Suicide is a complex issue. There is a lot of inaccurate information around suicide but understanding some of the facts can help you to help someone struggling to cope.
Debunking myths about suicide can hopefully allow individuals to look at suicide from a different angle - one of understanding and compassion for someone who is internally struggling. Maybe they are struggling with a mental illness or maybe they are under extreme pressure and do not have healthy coping skills or a strong support system.
Most suicides happen suddenly without warning.
Warning signs - verbally or behaviorally - precede most suicides.
Therefore, it’s important to learn and understand the warnings signs associated with suicide. Many individuals who are suicidal may only show warning signs to those closest to them. These loved ones may not recognise what’s going on, which is how it may seem like the suicide was sudden or without warning.
Suicide happens to other people.
Suicide does not discriminate. It could happen in your family. It could happen to you or your loved one.
Talking about suicide is a bad idea as it may give someone the idea to try it.
Often people who have felt suicidal say that talking about how they are feeling is a big relief. Reaching out can save a life.
Suicide can be a taboo topic. Often, people who are feeling suicidal don't want to worry or burden anyone with how they feel and so they don't discuss it. But, by asking someone directly about suicide, you give them permission to tell you how they feel. People who have felt suicidal will often say what a huge relief it was to be able to talk about what they were experiencing.
Once someone starts talking they've got a better chance of discovering options that aren't suicide.
Evidence shows asking someone if they're suicidal can protect them. They feel listened to, and hopefully less trapped. Their feelings are validated, and they know that somebody cares about them.
As a society, we should not be afraid to speak up about suicide, to speak up about mental illness or to seek out treatment for an individual who is in need. Eliminating the stigma starts by understanding why suicide occurs and advocating for mental health awareness within our communities. There are suicide hotlines, mental health support groups, online community resources and many mental health professionals who can help any individual who is struggling with unhealthy thoughts and emotions.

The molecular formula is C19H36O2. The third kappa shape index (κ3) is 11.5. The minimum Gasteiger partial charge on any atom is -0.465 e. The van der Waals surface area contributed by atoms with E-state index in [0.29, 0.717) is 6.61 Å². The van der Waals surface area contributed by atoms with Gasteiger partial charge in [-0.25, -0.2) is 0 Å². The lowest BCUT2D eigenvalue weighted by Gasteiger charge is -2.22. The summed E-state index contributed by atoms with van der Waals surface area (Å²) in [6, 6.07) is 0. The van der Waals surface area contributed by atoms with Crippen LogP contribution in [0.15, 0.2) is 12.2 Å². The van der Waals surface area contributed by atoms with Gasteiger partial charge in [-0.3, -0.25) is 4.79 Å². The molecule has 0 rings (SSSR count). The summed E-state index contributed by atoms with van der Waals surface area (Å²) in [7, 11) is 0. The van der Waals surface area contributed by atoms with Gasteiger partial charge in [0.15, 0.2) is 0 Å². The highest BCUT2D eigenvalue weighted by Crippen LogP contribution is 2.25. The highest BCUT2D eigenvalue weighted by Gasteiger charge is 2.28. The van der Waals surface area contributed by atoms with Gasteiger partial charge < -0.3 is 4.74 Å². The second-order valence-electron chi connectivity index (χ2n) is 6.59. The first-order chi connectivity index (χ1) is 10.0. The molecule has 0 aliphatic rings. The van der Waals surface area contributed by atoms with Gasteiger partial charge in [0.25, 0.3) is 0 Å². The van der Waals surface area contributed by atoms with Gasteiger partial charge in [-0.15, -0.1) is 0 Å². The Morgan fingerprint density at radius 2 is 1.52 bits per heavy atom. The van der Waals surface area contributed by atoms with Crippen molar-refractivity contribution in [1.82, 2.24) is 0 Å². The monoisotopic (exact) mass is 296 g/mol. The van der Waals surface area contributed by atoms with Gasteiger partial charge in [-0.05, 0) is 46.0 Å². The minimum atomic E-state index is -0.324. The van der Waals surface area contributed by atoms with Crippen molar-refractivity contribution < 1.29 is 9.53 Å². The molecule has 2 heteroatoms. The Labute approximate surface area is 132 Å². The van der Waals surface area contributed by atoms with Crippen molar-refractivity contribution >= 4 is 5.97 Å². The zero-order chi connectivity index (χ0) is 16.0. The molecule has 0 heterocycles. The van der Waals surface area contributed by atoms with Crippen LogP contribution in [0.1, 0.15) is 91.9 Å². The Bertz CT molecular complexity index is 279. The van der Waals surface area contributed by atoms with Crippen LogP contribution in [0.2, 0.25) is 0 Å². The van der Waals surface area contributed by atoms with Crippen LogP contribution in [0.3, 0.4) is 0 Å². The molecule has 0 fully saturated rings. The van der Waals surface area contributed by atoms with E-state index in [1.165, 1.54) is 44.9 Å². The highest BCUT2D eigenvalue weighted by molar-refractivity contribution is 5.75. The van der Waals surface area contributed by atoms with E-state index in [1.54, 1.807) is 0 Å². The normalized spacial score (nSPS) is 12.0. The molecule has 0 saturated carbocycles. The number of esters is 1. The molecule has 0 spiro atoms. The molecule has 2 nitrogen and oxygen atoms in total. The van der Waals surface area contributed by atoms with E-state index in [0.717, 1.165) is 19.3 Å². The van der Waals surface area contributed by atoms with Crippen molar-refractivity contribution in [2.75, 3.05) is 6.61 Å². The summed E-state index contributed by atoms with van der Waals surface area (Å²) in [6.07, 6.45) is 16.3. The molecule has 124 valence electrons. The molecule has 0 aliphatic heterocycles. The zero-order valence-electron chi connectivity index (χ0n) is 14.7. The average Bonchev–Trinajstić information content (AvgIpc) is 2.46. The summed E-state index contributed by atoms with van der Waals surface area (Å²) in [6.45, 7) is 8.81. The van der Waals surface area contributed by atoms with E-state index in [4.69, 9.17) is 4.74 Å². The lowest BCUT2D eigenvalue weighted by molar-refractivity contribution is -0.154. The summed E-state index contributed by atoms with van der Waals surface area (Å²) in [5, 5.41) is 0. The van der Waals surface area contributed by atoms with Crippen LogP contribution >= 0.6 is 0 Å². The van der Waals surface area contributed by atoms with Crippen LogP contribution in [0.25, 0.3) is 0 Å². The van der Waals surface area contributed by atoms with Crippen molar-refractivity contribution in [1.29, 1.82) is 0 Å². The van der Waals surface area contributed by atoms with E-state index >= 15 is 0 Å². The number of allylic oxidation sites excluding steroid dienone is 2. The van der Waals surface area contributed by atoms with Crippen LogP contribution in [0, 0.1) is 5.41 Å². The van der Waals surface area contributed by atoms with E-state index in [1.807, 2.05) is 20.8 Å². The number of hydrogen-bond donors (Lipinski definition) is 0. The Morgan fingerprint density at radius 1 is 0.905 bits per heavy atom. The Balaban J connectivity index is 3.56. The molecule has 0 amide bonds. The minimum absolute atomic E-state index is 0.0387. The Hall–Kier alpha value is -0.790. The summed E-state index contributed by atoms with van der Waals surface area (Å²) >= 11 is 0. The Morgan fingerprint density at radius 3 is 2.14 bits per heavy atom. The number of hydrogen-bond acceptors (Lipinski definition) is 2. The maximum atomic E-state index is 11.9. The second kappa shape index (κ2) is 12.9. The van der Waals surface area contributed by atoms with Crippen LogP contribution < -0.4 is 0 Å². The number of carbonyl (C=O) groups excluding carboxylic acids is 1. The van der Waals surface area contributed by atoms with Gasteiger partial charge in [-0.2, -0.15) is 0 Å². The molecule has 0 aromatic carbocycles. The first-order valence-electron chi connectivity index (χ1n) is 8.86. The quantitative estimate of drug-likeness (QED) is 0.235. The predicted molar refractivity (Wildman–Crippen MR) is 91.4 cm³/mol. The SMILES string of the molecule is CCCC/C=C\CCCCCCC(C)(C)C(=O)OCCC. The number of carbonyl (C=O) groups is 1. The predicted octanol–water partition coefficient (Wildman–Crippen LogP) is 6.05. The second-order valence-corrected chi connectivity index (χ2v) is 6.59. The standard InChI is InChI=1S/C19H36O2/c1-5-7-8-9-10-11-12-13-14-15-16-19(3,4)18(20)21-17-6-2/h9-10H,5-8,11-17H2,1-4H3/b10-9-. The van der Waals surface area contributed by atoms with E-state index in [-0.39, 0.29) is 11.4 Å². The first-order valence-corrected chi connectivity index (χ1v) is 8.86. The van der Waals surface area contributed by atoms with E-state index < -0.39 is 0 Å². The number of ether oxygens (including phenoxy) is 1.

People who talk about suicide aren't serious and won't go through with it.
People who take their own lives have often told someone that they do not feel life is worth living or that they have no future. Some may have actually said they want to die.
It's possible that someone might talk about suicide as a way of getting attention – this 'cry for help' is a warning sign and can provide a chance for family, friends, colleagues, health professionals to intervene.
It's important to always take someone seriously if they talk about feeling suicidal. Helping them get the support they need could save their life.
The majority of people who feel suicidal do not actually want to die - they do not want to live the life they have.
People who are suicidal want to die.
The majority of people who feel suicidal do not actually want to die; they do not want to live the life they have. The distinction may seem small but is very important. It's why talking through other options at the right time is so vital.
People who say they are going to take their own life are just attention seeking and shouldn't be taken seriously.
People who say they want to end their lives should always be taken seriously.
It may well be that they want attention and this is their call for help. Helping them get support may save their life.
People who die by suicide are selfish and take the easy way out.
Typically, people do not die by suicide because they do not want to live - people die by suicide because they want to end their suffering.
These individuals are suffering so deeply that they feel helpless and hopeless. Individuals who experience suicidal ideations do not do so by choice. They are not simply, “thinking of themselves,” but rather they are going through a very serious mental health symptom due to either mental illness or a difficult life situation.
You have to be mentally ill to think about suicide.
1 in 5 people have thought about suicide at some time in their life. And not all people who die by suicide have mental health problems at the time they die.
However, many people who take their own lives do suffer with their mental health, typically to a serious degree. Sometimes it's known about before the person's death and sometimes not.
Most suicides happen in the winter months.
Suicide is complex, and it's not just related to the seasons and the climate being hotter or colder, and having more or less light. In general, suicide is more common in the spring, and there's a noticeable peak in risk on New Year's Day.
If a person is serious about killing themselves then there's nothing you can do.
Often, feeling actively suicidal is temporary, even if someone has been feeling low, anxious or struggling to cope for a long period of time. This is why getting the right kind of support at the right time is so important.
Once an individual is suicidal, he or she will always remain suicidal.
Active suicidal ideation is often short-term and situation-specific. Studies have shown that approximately 54% of individuals who have died by suicide did not have a diagnosable mental health disorder. And for those with mental illness, the proper treatment can help to reduce symptoms.
The act of suicide is often an attempt to control deep, painful emotions and thoughts an individual is experiencing. Once these thoughts dissipate, so will the suicidal ideation. While suicidal thoughts can return, they are not permanent. An individual with suicidal thoughts and attempts can live a long, successful life.